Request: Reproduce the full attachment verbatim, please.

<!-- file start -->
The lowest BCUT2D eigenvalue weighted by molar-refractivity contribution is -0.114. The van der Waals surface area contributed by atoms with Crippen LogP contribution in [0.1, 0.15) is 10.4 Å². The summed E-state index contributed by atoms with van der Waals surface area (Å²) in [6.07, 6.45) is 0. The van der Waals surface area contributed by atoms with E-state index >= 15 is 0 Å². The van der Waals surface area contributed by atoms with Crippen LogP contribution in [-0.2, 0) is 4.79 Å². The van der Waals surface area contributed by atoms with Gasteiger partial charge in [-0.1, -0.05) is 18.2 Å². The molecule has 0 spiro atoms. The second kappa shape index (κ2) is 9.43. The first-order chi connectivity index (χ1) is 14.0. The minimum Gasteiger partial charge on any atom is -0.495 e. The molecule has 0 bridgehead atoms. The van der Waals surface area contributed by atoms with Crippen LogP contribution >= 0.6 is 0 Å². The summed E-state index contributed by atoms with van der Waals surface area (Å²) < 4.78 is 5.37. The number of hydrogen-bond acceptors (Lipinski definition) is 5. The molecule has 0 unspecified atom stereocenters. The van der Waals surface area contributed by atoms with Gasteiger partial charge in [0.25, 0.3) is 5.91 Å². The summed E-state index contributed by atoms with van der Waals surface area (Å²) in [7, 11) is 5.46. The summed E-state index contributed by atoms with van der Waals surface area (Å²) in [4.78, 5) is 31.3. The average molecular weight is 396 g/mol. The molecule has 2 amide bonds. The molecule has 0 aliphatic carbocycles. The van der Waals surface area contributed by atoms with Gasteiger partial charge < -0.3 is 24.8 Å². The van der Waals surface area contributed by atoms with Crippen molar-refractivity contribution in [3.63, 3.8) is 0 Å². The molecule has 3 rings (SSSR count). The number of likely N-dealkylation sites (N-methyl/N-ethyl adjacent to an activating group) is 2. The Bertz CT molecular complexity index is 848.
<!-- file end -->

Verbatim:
The lowest BCUT2D eigenvalue weighted by molar-refractivity contribution is -0.114. The van der Waals surface area contributed by atoms with Crippen LogP contribution in [0.1, 0.15) is 10.4 Å². The summed E-state index contributed by atoms with van der Waals surface area (Å²) in [6.07, 6.45) is 0. The van der Waals surface area contributed by atoms with E-state index >= 15 is 0 Å². The van der Waals surface area contributed by atoms with Crippen LogP contribution in [-0.2, 0) is 4.79 Å². The van der Waals surface area contributed by atoms with Gasteiger partial charge in [-0.1, -0.05) is 18.2 Å². The molecule has 0 spiro atoms. The second kappa shape index (κ2) is 9.43. The first-order chi connectivity index (χ1) is 14.0. The minimum Gasteiger partial charge on any atom is -0.495 e. The molecule has 0 bridgehead atoms. The van der Waals surface area contributed by atoms with Crippen LogP contribution >= 0.6 is 0 Å². The summed E-state index contributed by atoms with van der Waals surface area (Å²) < 4.78 is 5.37. The number of hydrogen-bond acceptors (Lipinski definition) is 5. The molecule has 0 unspecified atom stereocenters. The van der Waals surface area contributed by atoms with Gasteiger partial charge in [0.25, 0.3) is 5.91 Å². The summed E-state index contributed by atoms with van der Waals surface area (Å²) in [7, 11) is 5.46. The summed E-state index contributed by atoms with van der Waals surface area (Å²) in [4.78, 5) is 31.3. The average molecular weight is 396 g/mol. The molecule has 2 amide bonds. The molecule has 0 aliphatic carbocycles. The van der Waals surface area contributed by atoms with Gasteiger partial charge < -0.3 is 24.8 Å². The van der Waals surface area contributed by atoms with Crippen molar-refractivity contribution in [3.63, 3.8) is 0 Å². The molecule has 3 rings (SSSR count). The number of likely N-dealkylation sites (N-methyl/N-ethyl adjacent to an activating group) is 2. The Bertz CT molecular complexity index is 848.